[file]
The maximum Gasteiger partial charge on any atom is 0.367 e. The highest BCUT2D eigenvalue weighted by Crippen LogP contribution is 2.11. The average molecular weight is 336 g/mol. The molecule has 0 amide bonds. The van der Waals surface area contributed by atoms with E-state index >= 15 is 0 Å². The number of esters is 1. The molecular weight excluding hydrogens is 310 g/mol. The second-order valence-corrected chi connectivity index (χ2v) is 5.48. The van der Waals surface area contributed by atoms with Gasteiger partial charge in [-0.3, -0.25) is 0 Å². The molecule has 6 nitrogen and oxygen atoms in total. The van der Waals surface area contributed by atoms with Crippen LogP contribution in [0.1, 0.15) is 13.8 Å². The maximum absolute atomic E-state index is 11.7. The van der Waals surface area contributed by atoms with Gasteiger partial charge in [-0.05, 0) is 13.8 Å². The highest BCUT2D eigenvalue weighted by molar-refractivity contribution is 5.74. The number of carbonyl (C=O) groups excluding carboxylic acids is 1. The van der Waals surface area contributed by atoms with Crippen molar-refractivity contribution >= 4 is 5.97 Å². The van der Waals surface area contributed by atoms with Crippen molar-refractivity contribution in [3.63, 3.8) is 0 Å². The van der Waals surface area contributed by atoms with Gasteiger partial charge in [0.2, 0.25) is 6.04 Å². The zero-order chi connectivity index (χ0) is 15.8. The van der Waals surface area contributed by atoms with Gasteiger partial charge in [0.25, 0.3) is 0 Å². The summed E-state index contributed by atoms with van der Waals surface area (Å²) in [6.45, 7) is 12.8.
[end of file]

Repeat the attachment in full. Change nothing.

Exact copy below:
The maximum Gasteiger partial charge on any atom is 0.367 e. The highest BCUT2D eigenvalue weighted by Crippen LogP contribution is 2.11. The average molecular weight is 336 g/mol. The molecule has 0 amide bonds. The van der Waals surface area contributed by atoms with E-state index >= 15 is 0 Å². The number of esters is 1. The molecular weight excluding hydrogens is 310 g/mol. The second-order valence-corrected chi connectivity index (χ2v) is 5.48. The van der Waals surface area contributed by atoms with Gasteiger partial charge in [-0.3, -0.25) is 0 Å². The molecule has 6 nitrogen and oxygen atoms in total. The van der Waals surface area contributed by atoms with Crippen LogP contribution in [0.1, 0.15) is 13.8 Å². The maximum absolute atomic E-state index is 11.7. The van der Waals surface area contributed by atoms with Gasteiger partial charge in [-0.05, 0) is 13.8 Å². The highest BCUT2D eigenvalue weighted by molar-refractivity contribution is 5.74. The number of carbonyl (C=O) groups excluding carboxylic acids is 1. The van der Waals surface area contributed by atoms with Crippen molar-refractivity contribution >= 4 is 5.97 Å². The van der Waals surface area contributed by atoms with Crippen molar-refractivity contribution in [3.63, 3.8) is 0 Å². The van der Waals surface area contributed by atoms with Gasteiger partial charge in [0.2, 0.25) is 6.04 Å². The zero-order chi connectivity index (χ0) is 15.8. The van der Waals surface area contributed by atoms with Gasteiger partial charge in [0.25, 0.3) is 0 Å². The summed E-state index contributed by atoms with van der Waals surface area (Å²) in [6.45, 7) is 12.8.